NRDC found that all of the projects proposed for the Local Partners Program aligned well with CAPTI, but the Solutions for Congested Corridors projects were a more mixed bag. While eight of the ten projects would lead to reduced VMT - most of them transit and active transportation projects - two of them would increase capacity for cars.

The Santa Barbara U.S. 101 "Hybrid Multimodal Corridor" Project is a plan to add an HOV lane along the highway corridor. CTC staff claimed that the VMT increase would be "mitigated" by other components of the project, including rail improvements and bike lanes. But, yes, they admitted, the project would induce more VMT. It was approved for $107 million.


Another, the Mid-County Connectivity Enhancement Program in Riverside, which was set to receive $44.5 million, would widen the Ramona Expressway for almost nine miles near San Jacinto and Perris.

They considered that project a safety project, said staff - apparently meaning that a wider highway is a safer one. It would also add a second track to the existing Perris Valley Line for future Metrolink expansion to Perris, which staff counted as a mitigation for the increased VMT that would result from a wider, faster highway in the same corridor.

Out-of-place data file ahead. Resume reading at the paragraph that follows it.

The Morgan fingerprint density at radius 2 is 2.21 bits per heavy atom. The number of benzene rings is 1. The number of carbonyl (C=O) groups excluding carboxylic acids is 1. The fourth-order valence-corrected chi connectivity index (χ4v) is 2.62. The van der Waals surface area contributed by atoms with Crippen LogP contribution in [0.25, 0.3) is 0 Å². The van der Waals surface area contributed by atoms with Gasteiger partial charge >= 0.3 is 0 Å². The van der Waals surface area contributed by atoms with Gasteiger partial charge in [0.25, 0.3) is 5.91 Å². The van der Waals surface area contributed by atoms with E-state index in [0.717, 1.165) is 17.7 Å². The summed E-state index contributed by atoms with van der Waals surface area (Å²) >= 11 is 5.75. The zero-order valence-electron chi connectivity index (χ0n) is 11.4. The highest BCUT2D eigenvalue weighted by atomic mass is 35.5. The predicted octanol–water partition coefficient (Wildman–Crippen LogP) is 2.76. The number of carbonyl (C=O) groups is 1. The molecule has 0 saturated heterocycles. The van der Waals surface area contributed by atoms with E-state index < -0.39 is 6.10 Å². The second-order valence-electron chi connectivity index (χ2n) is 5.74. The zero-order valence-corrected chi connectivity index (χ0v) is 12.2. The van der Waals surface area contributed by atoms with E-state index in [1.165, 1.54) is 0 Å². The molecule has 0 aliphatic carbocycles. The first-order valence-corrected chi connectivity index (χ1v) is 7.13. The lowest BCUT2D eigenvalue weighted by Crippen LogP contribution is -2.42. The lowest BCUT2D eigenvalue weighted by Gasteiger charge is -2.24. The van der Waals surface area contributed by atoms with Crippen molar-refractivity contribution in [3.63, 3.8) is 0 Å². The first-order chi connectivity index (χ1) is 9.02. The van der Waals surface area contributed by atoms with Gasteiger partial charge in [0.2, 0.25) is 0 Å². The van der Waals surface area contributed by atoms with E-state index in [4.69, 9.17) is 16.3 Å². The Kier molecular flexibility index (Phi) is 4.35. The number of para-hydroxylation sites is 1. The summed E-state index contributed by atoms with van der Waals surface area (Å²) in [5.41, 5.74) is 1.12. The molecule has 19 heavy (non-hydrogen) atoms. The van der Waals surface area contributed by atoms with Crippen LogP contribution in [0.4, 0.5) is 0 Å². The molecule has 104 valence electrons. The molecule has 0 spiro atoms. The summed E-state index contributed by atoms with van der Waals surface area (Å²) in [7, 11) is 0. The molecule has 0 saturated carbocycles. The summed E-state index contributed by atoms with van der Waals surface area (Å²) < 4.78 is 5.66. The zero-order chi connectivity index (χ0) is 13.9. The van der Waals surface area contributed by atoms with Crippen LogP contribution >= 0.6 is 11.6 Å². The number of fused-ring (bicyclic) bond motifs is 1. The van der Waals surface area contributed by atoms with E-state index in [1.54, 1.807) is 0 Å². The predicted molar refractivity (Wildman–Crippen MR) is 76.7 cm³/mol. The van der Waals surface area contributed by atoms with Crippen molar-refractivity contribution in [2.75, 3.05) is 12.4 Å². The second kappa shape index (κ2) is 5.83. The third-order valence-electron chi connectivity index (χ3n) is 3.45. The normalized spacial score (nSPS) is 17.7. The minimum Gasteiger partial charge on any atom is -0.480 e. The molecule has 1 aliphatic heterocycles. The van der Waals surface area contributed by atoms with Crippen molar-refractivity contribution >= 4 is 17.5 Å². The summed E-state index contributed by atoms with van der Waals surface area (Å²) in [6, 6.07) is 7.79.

In other words, it looks like adding bike lanes and rail lines to projects is going to be a way for highway builders to continue adding car capacity, against state policy. Bike lanes are great, but pasting them onto a highway expansion project will only pit them in a losing battle against increasing car traffic. The end result will be undermining the climate and safety goals California is supposedly pursuing.

Another key point, as put by the NRDC in its letter: "The fact that our independent analysis may be the only source of insight available to you should be of concern… CTC commissioners and all the State’s transportation leaders currently operate at a stark information deficit in the context of aligning our state’s transportation spending with our values. The information you have received in your pre-meeting briefing materials is insufficient for you to take informed votes on these consequential funding decisions."

Despite the questions, the package of recommended projects was approved. More information on them here, and check out the NRDC's analysis here.